Select an artifact or work of art in a museum. Collect information from observation, research and reflection. Report in essay form for this essay presented in four clearly identified sections.

Select an artifact or work of art in a museum. The artifact must have a significant relationship with Philadelphia’s creative cultures. It should be unfamiliar to you and not covered substantially in this course. Visit and experience your artifact. Collect information from observation, research and reflection. Digest what you’ve learned and produce a report in essay form for this essay presented in four clearly identified sections. 

 

Your Artifact: Title or ID, Maker, Date and its Museum  

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Observation. Approach your artifact like a detective. Develop an outline for a detailed description of the object and its setting. Help your reader visualize the object in detail. Avoid assumptions. This section requires close direct experience, not research. Include at least four observations.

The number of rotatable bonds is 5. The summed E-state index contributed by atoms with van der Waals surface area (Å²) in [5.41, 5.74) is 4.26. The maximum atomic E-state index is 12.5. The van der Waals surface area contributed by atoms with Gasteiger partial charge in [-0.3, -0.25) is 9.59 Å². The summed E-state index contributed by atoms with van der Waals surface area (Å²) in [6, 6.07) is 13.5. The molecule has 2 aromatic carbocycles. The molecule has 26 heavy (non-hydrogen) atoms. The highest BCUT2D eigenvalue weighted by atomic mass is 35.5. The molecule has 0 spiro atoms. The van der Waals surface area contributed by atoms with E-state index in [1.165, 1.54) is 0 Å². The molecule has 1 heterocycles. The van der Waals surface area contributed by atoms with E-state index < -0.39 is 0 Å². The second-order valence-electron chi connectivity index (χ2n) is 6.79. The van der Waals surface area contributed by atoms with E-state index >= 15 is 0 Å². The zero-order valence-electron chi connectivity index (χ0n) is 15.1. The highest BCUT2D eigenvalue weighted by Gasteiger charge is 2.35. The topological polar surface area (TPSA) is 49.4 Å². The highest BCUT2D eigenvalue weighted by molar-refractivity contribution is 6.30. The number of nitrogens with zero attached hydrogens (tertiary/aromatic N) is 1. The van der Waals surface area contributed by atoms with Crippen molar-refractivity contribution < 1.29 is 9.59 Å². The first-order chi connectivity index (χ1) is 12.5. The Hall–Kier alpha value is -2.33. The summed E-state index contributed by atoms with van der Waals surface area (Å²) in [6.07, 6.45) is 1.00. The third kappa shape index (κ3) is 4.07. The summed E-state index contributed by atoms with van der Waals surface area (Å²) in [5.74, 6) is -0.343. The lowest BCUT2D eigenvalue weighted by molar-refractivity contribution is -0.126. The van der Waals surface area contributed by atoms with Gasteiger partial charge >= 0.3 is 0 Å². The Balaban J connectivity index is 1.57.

Context. An outline of the facts: actual & historical. Approach your artifact as a researcher and develop an outline about the who, what where, when and why. Consult reliable, authoritative sources (books, articles, websites, interviews, etc.) to enable you to judge what is relevant, interesting and essential to know. Include at least four contextual facts that related to your observations and will help you develop an analysis.  

 

Analysis.  What is the cultural significance of your artifact. This is the culmination of your PEX Report and can only be completed after the other observation and context sections are done. Interpret meaning and expression. Suggest why the artifact is the way it is, what it reveals and how it accomplishes that. Include at least three points of cultural significance. 

 

Bibliography.  Developing and using a good bibliography will help you achieve otherwise unattainable clarity and depth. List of at least FOUR substantial, relevant, reliable and varied sources: books, encyclopedias (hard copy and/or online), scholarly articles, exhibition catalogues, robust museum websites, etc. Wikipedia, tourism websites, many news stories and most online dictionaries and are not substantial or reliable. Citing class lectures or assigned readings is not acceptable.  Include at least FOUR bibliographical sources. 

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